Can you see what I did there? A headline needs to grab the reader’s attention and make it impossible for them to resist finding out more.
If this post had been titled ‘How to write a headline’ then it’s more likely you would have ignored it, but now here you are, reading my bitchin’ tips.
Clearly not all of these tactics will work for all sites and its up to you to work out the kind of headlines that are most attractive to your specific audience, but in general these are a good place to start.
So, here’s the tips...
User experience is a key differentiator in ecommerce as if the process of buying something from a website is enjoyable and convenient then it encourages customer loyalty.
To an extent, it can even overcome the natural consumer urge to find the lowest price.
However for most consumers cost is still the most important factor when making a purchase, as evidenced by new traffic stats from Ryanair.
A study by SimilarWeb into traffic volumes for several airlines found that Ryanair consistently outperforms EasyJet and British Airways despite its obvious contempt for UX and customer service.
We written a number of posts about the shoddy UX on Ryanair’s site, including its hidden costs, irritating upselling, and lack of a mobile site, yet customers are still obviously attracted by the airline’s low prices.
It’s time again to reveal the finest digital marketing infographic we’ve seen this week.
This time it’s a look at ecommerce in the Middle East by Go-Gulf.
The stats show that there are an estimated 90 million internet users in the region and ecommerce sales are predicted to reach around $15 billion in 2015, up from $9 billion in 2012.
For more information on this topic check out our Middle East and North Africa Internet Statistics Compendium or our guide about Facebook for Businesses in MENA.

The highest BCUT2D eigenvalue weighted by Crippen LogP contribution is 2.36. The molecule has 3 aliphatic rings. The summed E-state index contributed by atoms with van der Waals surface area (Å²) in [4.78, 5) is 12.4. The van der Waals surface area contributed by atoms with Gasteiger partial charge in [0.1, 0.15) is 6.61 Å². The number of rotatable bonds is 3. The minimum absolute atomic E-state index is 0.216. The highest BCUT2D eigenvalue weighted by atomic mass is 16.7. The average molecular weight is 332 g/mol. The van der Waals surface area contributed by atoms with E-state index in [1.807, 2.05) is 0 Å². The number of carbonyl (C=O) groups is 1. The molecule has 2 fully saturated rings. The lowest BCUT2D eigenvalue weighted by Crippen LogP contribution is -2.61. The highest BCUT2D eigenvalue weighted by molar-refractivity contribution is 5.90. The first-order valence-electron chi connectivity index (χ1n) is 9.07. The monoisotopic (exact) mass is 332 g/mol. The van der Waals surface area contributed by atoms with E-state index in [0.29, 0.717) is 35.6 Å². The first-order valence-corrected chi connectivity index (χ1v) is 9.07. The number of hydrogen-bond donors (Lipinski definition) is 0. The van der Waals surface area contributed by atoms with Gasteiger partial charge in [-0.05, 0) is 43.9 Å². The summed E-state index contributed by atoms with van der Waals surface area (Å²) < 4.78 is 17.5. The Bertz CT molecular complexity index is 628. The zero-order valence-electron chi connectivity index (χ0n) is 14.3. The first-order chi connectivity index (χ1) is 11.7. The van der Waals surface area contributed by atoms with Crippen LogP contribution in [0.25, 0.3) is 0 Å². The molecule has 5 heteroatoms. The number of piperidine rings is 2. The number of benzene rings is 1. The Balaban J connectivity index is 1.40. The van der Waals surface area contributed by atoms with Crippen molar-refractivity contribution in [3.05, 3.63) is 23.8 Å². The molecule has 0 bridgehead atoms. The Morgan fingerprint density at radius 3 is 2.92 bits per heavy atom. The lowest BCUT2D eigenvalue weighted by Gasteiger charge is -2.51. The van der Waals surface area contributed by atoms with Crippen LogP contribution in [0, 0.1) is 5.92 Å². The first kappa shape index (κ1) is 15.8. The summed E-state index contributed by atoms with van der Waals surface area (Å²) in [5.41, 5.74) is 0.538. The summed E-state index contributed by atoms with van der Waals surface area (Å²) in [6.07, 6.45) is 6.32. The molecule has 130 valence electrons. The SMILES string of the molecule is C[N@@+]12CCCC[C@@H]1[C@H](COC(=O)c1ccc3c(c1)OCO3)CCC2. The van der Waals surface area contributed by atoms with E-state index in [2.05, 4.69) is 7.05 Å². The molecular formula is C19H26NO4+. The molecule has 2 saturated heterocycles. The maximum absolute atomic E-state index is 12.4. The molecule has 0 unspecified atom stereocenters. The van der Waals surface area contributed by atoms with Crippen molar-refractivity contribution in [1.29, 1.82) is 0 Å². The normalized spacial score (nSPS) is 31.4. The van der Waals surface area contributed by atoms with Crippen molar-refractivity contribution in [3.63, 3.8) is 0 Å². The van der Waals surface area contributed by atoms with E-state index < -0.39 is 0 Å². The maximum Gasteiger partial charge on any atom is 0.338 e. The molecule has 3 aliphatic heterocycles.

Here are some of the most interesting digital marketing stats we've seen this week.
Stats include a decline in PC sales, Q2 paid search data, Facebook mobile stats, mobile traffic, PPC budgets and ecommerce in Australia.
For more digital marketing stats, check out our Internet Statistics Compendium.
Around this time last year I wrote a post looking at which of the top 10 UK retailers use Pinterest.
Back then Pinterest was the new kid on the block with bags of potential for building brand identity and driving sales.
To find out whether those brands have persisted with Pinterest or decided the grass is greener over on Google+, I’ve revisited the same retailers to see whether they still use the network and how their strategies have altered.
The findings are below, but for more information on this topic check out our Pinterest for Business Report or our blog post on how the top 10 US retailers use Pinterest...
Modern marketing professionals are all too aware of the need to implement a co-ordinated strategy across multiple channels, however there are a number of significant barriers that prevent this from becoming a reality.